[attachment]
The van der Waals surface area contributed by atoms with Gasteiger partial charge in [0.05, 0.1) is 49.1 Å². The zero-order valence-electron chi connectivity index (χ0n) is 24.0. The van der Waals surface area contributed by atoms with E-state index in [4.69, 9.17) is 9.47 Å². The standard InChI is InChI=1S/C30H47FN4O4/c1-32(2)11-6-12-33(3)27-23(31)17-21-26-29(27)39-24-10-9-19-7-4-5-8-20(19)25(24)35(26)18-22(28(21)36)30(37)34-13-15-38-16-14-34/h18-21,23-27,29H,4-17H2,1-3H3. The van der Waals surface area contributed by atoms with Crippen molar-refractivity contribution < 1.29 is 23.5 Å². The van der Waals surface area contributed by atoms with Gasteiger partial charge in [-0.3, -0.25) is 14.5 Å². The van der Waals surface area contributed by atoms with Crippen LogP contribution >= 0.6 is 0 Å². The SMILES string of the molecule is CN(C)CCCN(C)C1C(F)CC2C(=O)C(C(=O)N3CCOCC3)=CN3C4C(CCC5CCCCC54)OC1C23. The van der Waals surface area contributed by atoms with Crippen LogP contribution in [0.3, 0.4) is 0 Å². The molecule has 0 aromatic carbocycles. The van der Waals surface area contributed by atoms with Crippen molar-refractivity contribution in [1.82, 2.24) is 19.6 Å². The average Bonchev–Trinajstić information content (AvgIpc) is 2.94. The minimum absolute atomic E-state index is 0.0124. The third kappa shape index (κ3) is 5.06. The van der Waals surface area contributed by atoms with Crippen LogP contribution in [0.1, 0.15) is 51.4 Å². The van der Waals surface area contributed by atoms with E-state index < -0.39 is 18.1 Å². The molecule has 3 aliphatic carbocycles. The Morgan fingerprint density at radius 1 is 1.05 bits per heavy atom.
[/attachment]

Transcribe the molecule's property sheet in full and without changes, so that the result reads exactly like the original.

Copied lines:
The van der Waals surface area contributed by atoms with Gasteiger partial charge in [0.05, 0.1) is 49.1 Å². The zero-order valence-electron chi connectivity index (χ0n) is 24.0. The van der Waals surface area contributed by atoms with E-state index in [4.69, 9.17) is 9.47 Å². The standard InChI is InChI=1S/C30H47FN4O4/c1-32(2)11-6-12-33(3)27-23(31)17-21-26-29(27)39-24-10-9-19-7-4-5-8-20(19)25(24)35(26)18-22(28(21)36)30(37)34-13-15-38-16-14-34/h18-21,23-27,29H,4-17H2,1-3H3. The van der Waals surface area contributed by atoms with Crippen molar-refractivity contribution < 1.29 is 23.5 Å². The van der Waals surface area contributed by atoms with Gasteiger partial charge in [-0.3, -0.25) is 14.5 Å². The van der Waals surface area contributed by atoms with Crippen LogP contribution >= 0.6 is 0 Å². The SMILES string of the molecule is CN(C)CCCN(C)C1C(F)CC2C(=O)C(C(=O)N3CCOCC3)=CN3C4C(CCC5CCCCC54)OC1C23. The van der Waals surface area contributed by atoms with Crippen LogP contribution in [0.3, 0.4) is 0 Å². The molecule has 0 aromatic carbocycles. The van der Waals surface area contributed by atoms with Crippen molar-refractivity contribution in [1.82, 2.24) is 19.6 Å². The average Bonchev–Trinajstić information content (AvgIpc) is 2.94. The minimum absolute atomic E-state index is 0.0124. The third kappa shape index (κ3) is 5.06. The van der Waals surface area contributed by atoms with Crippen LogP contribution in [0.1, 0.15) is 51.4 Å². The van der Waals surface area contributed by atoms with E-state index < -0.39 is 18.1 Å². The molecule has 3 aliphatic carbocycles. The Morgan fingerprint density at radius 1 is 1.05 bits per heavy atom.